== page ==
What will I do differently?  I will consider creating a reading log similar to Miller's to help create a communication flow and get to know my readers more personally.  I will consider creating open ended genre requirement though I fear more resentment will result from a genre requirement than a reading log requirement, but I see the value in expanding the genre choices.  I will develop more opportunities for students to share their opinions and reflections in both formal and informal settings.  Most importantly, I will make it a priority to read YA books so that I can guide and coach my readers to books they might enjoy.  I may put some of my PD books to the side for a time this summer and really dig into the most read YA books that my students recommended to me.  I owe them that.  

Sunday, May 15, 2016

The Third Teacher-A Reflection Video

If You Give a Teacher an EdCamp

If you've been anywhere near a child since 1985, you are probably familiar with If You Give a Mouse a Cookie by Laura Numeroff.  The book has been replicated and spoofed, and it shares the consequences of one decision and the subsequent actions that take place.  Well, after returning from my first EdCamp, EdCampIllinois on May 14th at South Middle School in Arlington Heights, IL, I now understand a little bit more about that mouse.  EdCamps are "unconferences" or conferences wherein the sessions and agendas are created on the go and inspired by the motivation and willingness to share and brainstorm for the betterment of education. 

Visit help you find the next EdCamp in your part of the world.

If You Give a Teacher an EdCamp by Shannon Schroeder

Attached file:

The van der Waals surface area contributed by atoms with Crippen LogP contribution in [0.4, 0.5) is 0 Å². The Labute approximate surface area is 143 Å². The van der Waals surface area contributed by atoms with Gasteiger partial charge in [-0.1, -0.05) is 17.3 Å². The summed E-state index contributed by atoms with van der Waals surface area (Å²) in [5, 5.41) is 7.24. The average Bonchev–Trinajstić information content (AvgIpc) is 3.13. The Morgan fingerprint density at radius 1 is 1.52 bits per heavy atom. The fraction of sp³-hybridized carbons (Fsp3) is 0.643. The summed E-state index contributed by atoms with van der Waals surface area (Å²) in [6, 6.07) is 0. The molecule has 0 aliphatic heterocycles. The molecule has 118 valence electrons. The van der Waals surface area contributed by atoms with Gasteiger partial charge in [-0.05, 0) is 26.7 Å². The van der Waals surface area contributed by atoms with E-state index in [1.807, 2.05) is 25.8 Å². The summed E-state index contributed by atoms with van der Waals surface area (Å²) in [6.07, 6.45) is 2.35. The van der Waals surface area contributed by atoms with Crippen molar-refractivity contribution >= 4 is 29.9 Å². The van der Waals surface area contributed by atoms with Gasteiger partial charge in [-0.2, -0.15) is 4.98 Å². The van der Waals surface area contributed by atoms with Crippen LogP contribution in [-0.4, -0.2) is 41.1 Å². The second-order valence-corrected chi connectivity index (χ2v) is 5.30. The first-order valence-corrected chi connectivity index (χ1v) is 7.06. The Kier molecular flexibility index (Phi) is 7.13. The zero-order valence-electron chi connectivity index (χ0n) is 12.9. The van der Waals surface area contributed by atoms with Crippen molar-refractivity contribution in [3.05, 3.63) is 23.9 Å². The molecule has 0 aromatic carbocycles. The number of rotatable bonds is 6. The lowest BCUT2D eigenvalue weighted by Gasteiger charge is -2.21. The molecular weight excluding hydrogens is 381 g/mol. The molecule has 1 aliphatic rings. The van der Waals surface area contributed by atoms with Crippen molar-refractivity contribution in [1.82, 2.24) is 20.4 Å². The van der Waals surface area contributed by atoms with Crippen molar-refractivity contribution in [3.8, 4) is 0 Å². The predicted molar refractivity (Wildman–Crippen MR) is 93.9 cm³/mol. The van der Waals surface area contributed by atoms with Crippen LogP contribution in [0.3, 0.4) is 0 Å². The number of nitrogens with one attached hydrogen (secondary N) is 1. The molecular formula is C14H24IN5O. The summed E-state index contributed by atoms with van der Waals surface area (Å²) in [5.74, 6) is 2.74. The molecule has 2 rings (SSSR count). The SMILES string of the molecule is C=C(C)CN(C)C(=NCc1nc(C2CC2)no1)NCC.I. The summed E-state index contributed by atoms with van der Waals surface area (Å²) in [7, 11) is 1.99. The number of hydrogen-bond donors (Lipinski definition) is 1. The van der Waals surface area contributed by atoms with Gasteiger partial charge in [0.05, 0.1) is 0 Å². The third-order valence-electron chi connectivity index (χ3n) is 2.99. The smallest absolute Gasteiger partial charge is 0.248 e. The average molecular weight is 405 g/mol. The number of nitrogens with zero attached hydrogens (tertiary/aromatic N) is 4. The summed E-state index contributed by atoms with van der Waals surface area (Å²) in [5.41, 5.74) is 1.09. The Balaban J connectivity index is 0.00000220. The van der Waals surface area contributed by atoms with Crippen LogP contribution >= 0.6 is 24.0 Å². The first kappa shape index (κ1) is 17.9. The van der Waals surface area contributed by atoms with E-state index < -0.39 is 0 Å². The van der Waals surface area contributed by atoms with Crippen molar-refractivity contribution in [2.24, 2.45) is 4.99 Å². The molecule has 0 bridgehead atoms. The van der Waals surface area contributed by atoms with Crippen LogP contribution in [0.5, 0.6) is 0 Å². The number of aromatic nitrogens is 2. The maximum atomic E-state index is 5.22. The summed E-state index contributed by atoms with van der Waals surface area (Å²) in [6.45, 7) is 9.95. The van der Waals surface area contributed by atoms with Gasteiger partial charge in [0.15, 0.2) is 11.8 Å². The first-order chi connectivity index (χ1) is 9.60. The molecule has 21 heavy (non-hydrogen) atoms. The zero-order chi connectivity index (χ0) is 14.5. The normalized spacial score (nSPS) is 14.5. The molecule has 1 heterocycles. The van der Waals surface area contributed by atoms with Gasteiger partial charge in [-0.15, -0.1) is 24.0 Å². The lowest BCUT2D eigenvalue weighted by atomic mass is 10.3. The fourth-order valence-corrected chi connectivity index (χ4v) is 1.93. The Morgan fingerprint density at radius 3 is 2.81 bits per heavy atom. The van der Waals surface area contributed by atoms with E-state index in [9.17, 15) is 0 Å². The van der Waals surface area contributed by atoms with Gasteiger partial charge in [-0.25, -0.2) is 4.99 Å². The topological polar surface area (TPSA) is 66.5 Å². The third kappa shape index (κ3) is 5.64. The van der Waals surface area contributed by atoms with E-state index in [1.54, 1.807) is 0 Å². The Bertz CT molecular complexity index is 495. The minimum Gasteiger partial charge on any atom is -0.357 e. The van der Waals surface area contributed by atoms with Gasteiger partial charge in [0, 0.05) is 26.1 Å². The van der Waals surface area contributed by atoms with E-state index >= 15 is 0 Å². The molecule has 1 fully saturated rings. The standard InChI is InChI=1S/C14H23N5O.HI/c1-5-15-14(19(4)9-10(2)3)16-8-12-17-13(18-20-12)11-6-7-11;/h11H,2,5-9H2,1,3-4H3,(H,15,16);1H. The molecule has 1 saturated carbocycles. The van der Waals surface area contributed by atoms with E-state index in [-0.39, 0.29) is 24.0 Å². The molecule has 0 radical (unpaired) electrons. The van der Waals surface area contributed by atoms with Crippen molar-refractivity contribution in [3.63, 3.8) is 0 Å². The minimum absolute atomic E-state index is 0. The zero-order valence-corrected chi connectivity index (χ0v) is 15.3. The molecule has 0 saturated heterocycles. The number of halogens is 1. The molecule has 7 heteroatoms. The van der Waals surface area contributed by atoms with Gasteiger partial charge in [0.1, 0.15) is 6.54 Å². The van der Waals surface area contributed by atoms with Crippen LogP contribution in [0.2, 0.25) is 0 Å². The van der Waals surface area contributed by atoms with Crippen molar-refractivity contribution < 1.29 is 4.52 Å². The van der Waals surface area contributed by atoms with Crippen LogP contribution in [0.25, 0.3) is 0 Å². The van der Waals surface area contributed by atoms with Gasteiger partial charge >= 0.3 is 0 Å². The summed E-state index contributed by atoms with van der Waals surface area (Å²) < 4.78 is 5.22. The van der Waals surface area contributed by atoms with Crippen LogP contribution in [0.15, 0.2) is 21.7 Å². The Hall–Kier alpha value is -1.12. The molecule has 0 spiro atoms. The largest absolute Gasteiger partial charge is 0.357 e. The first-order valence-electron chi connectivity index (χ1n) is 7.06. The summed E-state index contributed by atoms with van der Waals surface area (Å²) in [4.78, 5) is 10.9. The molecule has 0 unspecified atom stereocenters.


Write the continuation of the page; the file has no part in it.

If you give a teacher an EdCamp, she will probably share an idea with a fellow teacher, and that fellow teacher will share an idea with her.  If you give a teacher an idea, that teacher will ask for another idea and then make a connection on Twitter, building her PLC.  In all likelihood, the teacher will go to another EdCamp session, and share another idea with another fellow teacher, and that teacher will share an idea with her.  Then that teacher will ask for the resources for that idea.  If you give a teacher resources for that idea, she will bookmark them, order the book from Amazon, and share her resources with her colleagues on Monday, and then, she will ask to go to another session.  If you give a teacher another session with like minded, motivated teachers who have given up their Saturdays to earn the elusive CPDUs, she will likely Tweet about an idea she learned and share it to her PLC.  Then, she will ask for more ideas.  If you give a teacher more ideas, she will get inspired and start asking questions.  She will feel as though she is not alone in the murky waters of education. She will ask for answers to her questions.  If you give a teacher answers to her questions, she might feel excited and engaged, and she will ask more questions and want more ideas.  If you give a teacher more answers and more ideas and more inspiration, she will ask, "When's the next EdCamp?" and she will wonder why all PD isn't like this.  So, please, give a teacher an EdCamp.